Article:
Skyline Guest Ranch and Guide Service can take you camping anywhere in Yellowstone Park (in designated backcountry stock campsites) and in the Absaroka-Beartooth Wilderness area near Cooke City, Montana. Your camp may be of any length from overnight to a week or more!
To give you a taste of what you may experience on backcountry overnight camping trips, here's a description of a multi-night camp. Of course, the scenarios described may or may not be typical, as every trip is unique in its landscape, trail terrain, picturesque qualities and the weather, wildlife, and other factors are all part of the adventure.
Written by Fran Hellman, Yellowstone enthusiast who has taken multiple pack trips including two trips to the Hoodoos with Skyline Guest Ranch and Guide Service.
Join us on a five or six-day excursion to one of Yellowstone’s secret places—Hoodoo Basin—where goblin-like spires and formations jut up out of the earth in grand arrays of sculptures created by thousands of years of erosion.
Discovered by a small group of miners in 1870, you will see the Hoodoos and surrounding country much as they did in what are some of nature’s seemingly timeless creations. Be amongst the relatively few people to have ever visited one of Yellowstone’s greatest natural wonders!
We will mount our horses at the Lamar trailhead and within minutes, leave all evidence of the modern world behind. We will follow the Lamar River through its wide open valley, a beautiful place that is frequented by buffalo, elk, antelope, and wolves.
As the valley gradually narrows, we will eventually find ourselves high above the Lamar at its confluence with Miller Creek; so named for one of the miners that discovered The Hoodoos. Here, we turn and begin to follow Miller creek in an area that was deeply scarred in the fires of 1988. As we ascend the creek, the scarred landscape begins to give way to intermittent lush meadows where a moose might be seen. In one of these meadows, we will make our first camp.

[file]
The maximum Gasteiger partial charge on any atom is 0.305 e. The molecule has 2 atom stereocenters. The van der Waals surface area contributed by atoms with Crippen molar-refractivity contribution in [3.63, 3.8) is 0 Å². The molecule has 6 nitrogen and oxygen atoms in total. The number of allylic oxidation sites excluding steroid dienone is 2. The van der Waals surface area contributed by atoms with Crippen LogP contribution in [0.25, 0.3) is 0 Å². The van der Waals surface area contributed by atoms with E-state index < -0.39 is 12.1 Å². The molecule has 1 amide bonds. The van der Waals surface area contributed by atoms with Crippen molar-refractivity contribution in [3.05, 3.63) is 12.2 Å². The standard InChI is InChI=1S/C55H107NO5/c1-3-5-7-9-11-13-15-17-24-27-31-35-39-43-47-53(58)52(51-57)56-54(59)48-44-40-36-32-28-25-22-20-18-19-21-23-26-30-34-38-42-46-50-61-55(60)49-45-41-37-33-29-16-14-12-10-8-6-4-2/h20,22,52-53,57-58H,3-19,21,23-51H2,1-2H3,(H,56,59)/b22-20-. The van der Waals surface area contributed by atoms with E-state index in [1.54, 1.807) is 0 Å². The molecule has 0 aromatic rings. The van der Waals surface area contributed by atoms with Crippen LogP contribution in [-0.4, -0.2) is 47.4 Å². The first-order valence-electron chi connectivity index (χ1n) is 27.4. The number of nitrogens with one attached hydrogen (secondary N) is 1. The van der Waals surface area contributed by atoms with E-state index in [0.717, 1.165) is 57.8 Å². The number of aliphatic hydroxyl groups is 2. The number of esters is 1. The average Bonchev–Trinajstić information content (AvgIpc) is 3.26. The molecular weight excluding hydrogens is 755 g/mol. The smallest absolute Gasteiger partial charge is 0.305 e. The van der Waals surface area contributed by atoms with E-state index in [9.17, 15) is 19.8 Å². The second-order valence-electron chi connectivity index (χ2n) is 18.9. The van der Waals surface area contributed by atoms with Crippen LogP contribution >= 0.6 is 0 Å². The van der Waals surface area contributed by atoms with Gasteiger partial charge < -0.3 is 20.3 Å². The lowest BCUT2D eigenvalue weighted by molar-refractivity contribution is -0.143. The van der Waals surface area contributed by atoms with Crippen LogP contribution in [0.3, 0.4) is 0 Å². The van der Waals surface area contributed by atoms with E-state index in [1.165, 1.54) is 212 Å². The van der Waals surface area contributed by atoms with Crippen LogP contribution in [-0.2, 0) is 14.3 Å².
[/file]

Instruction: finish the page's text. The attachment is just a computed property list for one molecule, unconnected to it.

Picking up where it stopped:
The evening will bring the first of many good evenings to come with great food, good conversation, and reflection of the day’s sites and events around a cozy fire. As the warmth of the fire surrenders to the chilly evening air, we will retire to our tents and be lulled to sleep by the rushing sound of the nearby creek.
As the light of a new day begins to filter through the fabric of your tents, you will arise and make your way to a warming fire and be treated to hot and hearty breakfast. As soon as camp is cleaned up and the mules packed, we mount our saddled horses and continue our journey up Miller Creek pausing at the remains of a giant petrified tree.
Soon we will ride past the Miller Creek backcountry patrol cabin that sits in the midst of a very young forest and then begin to make a 2000 ft ascent up a set of switchbacks to the high country. There, we will be treated to an awe-inspiring 360-degree view of several of Yellowstone’s prominent peaks including Saddle Mountain, Hoodoo, Parker, Caster, and Pollux Peaks, and more.